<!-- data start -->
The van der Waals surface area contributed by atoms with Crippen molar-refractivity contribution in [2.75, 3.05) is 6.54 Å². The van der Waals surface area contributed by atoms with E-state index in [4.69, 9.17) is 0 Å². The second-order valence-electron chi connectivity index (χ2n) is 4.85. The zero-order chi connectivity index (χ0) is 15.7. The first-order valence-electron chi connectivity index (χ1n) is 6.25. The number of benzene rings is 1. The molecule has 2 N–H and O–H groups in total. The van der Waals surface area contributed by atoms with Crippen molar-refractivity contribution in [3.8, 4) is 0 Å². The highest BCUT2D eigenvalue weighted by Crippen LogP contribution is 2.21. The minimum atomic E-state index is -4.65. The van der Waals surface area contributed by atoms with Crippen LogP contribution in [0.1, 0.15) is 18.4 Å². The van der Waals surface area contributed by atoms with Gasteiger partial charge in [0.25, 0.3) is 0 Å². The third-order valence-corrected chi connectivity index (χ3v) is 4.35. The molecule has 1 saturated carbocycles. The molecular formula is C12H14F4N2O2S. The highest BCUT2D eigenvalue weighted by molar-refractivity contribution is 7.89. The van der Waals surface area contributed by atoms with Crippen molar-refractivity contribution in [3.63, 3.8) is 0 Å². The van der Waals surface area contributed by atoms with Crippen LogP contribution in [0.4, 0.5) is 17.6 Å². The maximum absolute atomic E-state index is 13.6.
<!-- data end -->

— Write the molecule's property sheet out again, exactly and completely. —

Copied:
The van der Waals surface area contributed by atoms with Crippen molar-refractivity contribution in [2.75, 3.05) is 6.54 Å². The van der Waals surface area contributed by atoms with E-state index in [4.69, 9.17) is 0 Å². The second-order valence-electron chi connectivity index (χ2n) is 4.85. The zero-order chi connectivity index (χ0) is 15.7. The first-order valence-electron chi connectivity index (χ1n) is 6.25. The number of benzene rings is 1. The molecule has 2 N–H and O–H groups in total. The van der Waals surface area contributed by atoms with Crippen molar-refractivity contribution in [3.8, 4) is 0 Å². The highest BCUT2D eigenvalue weighted by Crippen LogP contribution is 2.21. The minimum atomic E-state index is -4.65. The van der Waals surface area contributed by atoms with Crippen LogP contribution in [0.1, 0.15) is 18.4 Å². The van der Waals surface area contributed by atoms with Gasteiger partial charge in [0.25, 0.3) is 0 Å². The third-order valence-corrected chi connectivity index (χ3v) is 4.35. The molecule has 1 saturated carbocycles. The molecular formula is C12H14F4N2O2S. The highest BCUT2D eigenvalue weighted by molar-refractivity contribution is 7.89. The van der Waals surface area contributed by atoms with Crippen molar-refractivity contribution in [3.63, 3.8) is 0 Å². The van der Waals surface area contributed by atoms with Crippen LogP contribution in [0.4, 0.5) is 17.6 Å². The maximum absolute atomic E-state index is 13.6.